Bio Retention

Bio retention utilises growing media and plants (both woody and herbaceous) to remove pollutants from stormwater run-off.

When large-scale infiltration and harvesting are not practical, bio retention can provide a high level of treatment and partial run-off reduction capability above and beyond tradition designs.

Pollution from roadways, footpaths, parks and developments are transported in stormwater run-off and is proven to be a major source of waterway contamination. Gross pollutants, Hydrocarbons and oils, nutrients in both dissolved and particulate form including organic waste and suspended solids can get caught up in storm water, wash into drains, etc.

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What Is Bioretention?

Bioretention, otherwise known as a raingarden, utilises filtration media with plants (both woody and herbaceous) to remove pollutants from stormwater run-off. When space is available on site, or proprietary filtration systems such as cartridge devices or membrane filtration systems are not practical, bioretention can provide a high level of treatment together with run-off reduction capability.
Prior to the filtration process within the bioretention system, stormwater typically runoff, firstly enters a sedimentation fore bay or passes through an energy dissipater to drop out larger sediment loads. Flow then continues into the filtration area where it can build up in the extended detention zone above the filtration media. Stormwater percolates through the bioretention media where physical, chemical and biological treatment takes place usually at a low hydraulic conductivity or specific flow rate. Some proprietary systems or micro high flow rate bioretention systems, as the name suggests, have a higher hydraulic conductivity via a specifically designed media blend to achieve similar levels of pollutant reductions. As the stormwater passes through the media layer both the flow and volume of stormwater leaving the media via the transition or drainage layer is reduced thus decreasing the resultant hydraulic load.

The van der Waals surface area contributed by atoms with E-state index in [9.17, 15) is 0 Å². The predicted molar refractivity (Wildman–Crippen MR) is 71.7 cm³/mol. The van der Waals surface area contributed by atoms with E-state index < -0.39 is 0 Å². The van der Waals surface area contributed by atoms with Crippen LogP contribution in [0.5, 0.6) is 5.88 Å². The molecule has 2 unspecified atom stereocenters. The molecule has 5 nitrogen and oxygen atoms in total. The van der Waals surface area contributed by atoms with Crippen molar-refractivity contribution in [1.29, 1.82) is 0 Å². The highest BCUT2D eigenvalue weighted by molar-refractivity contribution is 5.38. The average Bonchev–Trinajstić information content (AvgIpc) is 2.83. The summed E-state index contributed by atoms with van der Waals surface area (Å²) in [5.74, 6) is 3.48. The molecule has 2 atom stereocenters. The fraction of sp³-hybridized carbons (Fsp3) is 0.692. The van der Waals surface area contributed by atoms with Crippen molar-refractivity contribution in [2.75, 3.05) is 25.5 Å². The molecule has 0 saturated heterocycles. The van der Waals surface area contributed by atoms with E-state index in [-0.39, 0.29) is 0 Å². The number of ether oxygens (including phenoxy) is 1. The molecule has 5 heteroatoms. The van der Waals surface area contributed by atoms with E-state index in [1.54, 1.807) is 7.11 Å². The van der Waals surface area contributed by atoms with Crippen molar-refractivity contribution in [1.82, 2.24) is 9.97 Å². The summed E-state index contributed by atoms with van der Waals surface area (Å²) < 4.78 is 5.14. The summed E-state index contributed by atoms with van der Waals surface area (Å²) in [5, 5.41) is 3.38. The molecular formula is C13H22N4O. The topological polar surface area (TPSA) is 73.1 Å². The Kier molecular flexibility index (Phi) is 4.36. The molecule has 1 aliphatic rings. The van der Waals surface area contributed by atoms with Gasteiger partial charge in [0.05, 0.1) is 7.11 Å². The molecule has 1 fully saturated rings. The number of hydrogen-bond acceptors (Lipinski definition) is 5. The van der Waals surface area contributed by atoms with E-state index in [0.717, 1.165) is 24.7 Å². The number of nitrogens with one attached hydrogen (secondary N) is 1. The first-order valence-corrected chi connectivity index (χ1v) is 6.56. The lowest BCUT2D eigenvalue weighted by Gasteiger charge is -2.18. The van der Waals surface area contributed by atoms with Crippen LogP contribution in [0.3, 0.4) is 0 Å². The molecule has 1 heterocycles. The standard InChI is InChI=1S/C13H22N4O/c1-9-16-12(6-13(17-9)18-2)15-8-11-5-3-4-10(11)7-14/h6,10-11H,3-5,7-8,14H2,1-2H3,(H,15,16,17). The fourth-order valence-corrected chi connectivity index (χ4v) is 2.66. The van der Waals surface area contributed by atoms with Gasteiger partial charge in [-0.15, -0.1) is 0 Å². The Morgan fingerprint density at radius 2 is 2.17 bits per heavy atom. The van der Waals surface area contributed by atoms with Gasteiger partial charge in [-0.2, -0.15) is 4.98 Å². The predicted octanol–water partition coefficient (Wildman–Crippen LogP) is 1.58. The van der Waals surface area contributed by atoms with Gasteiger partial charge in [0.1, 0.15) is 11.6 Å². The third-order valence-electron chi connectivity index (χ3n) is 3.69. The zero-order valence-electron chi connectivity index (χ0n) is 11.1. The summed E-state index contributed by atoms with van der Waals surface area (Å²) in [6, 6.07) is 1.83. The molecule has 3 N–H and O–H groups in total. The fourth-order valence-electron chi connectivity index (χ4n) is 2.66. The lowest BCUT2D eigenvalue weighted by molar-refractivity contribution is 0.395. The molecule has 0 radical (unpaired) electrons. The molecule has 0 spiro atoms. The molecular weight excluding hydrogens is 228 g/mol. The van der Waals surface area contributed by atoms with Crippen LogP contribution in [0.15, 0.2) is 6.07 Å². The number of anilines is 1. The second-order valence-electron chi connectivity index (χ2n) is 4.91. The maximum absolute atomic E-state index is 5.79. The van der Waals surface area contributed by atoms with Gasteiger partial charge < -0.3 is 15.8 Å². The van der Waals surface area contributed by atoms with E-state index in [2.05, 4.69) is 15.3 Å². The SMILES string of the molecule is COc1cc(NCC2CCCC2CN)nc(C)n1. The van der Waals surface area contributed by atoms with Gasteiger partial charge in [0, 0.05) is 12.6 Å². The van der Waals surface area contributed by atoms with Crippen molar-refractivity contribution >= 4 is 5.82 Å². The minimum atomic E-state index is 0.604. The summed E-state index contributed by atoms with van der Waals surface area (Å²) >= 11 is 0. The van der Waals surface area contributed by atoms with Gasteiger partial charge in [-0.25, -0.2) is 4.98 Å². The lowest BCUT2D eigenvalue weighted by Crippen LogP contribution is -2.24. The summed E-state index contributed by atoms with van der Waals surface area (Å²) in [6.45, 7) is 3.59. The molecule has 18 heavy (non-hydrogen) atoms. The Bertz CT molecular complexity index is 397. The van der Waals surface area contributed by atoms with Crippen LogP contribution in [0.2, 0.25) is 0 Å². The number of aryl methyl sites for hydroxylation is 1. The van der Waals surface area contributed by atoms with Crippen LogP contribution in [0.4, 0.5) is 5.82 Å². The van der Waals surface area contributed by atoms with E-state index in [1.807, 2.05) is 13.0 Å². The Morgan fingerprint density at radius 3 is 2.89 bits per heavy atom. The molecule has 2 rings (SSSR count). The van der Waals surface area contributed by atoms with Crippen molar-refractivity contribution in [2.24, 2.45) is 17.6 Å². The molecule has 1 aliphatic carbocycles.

By the time the storm water exits the bioretention or raingarden system, much of the pollution has been removed from the stormwater runoff which is then discharged to the downstream waterway.

How can Bioretention help your development?

Conventional bioretention or proprietary high flow bioretention systems are designed meet the stormwater quality objectives prescribed by local government authorities. They can also provide aesthetic value and satisfy the local authorities minimum landscaped or pervious requirements provided that the land take or space is available. A well designed and integrated Bioretention system can also provide habitat for local fauna and promote biodiversity and help soften the visual aspect of the built environment.
Want to know more about what bioretention is or how it can help your business? Contact us to learn more.